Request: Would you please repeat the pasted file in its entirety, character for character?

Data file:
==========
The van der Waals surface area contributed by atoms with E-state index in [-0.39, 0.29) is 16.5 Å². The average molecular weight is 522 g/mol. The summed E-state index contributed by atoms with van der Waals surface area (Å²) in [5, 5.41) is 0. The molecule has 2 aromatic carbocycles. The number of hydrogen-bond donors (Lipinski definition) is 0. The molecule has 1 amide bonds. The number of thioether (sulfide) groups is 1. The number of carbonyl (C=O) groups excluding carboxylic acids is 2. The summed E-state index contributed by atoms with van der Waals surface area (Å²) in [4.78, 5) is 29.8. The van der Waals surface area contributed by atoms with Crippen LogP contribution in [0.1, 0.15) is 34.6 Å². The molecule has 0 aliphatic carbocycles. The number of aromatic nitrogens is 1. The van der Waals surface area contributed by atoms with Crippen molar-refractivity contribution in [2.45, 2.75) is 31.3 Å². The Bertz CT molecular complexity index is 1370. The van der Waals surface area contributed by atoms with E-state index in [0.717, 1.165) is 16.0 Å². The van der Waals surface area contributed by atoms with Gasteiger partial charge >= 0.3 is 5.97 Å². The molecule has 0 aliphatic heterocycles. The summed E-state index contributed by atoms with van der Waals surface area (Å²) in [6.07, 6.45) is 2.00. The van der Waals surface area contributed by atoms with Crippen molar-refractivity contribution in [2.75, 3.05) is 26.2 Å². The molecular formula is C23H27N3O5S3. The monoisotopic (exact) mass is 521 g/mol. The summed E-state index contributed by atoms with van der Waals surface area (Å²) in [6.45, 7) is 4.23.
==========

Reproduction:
The van der Waals surface area contributed by atoms with E-state index in [-0.39, 0.29) is 16.5 Å². The average molecular weight is 522 g/mol. The summed E-state index contributed by atoms with van der Waals surface area (Å²) in [5, 5.41) is 0. The molecule has 2 aromatic carbocycles. The number of hydrogen-bond donors (Lipinski definition) is 0. The molecule has 1 amide bonds. The number of thioether (sulfide) groups is 1. The number of carbonyl (C=O) groups excluding carboxylic acids is 2. The summed E-state index contributed by atoms with van der Waals surface area (Å²) in [4.78, 5) is 29.8. The van der Waals surface area contributed by atoms with Crippen LogP contribution in [0.1, 0.15) is 34.6 Å². The molecule has 0 aliphatic carbocycles. The number of aromatic nitrogens is 1. The van der Waals surface area contributed by atoms with Crippen molar-refractivity contribution in [2.45, 2.75) is 31.3 Å². The Bertz CT molecular complexity index is 1370. The van der Waals surface area contributed by atoms with E-state index in [0.717, 1.165) is 16.0 Å². The van der Waals surface area contributed by atoms with Gasteiger partial charge >= 0.3 is 5.97 Å². The molecule has 0 aliphatic heterocycles. The summed E-state index contributed by atoms with van der Waals surface area (Å²) in [6.07, 6.45) is 2.00. The van der Waals surface area contributed by atoms with Crippen molar-refractivity contribution in [2.75, 3.05) is 26.2 Å². The molecular formula is C23H27N3O5S3. The monoisotopic (exact) mass is 521 g/mol. The summed E-state index contributed by atoms with van der Waals surface area (Å²) in [6.45, 7) is 4.23.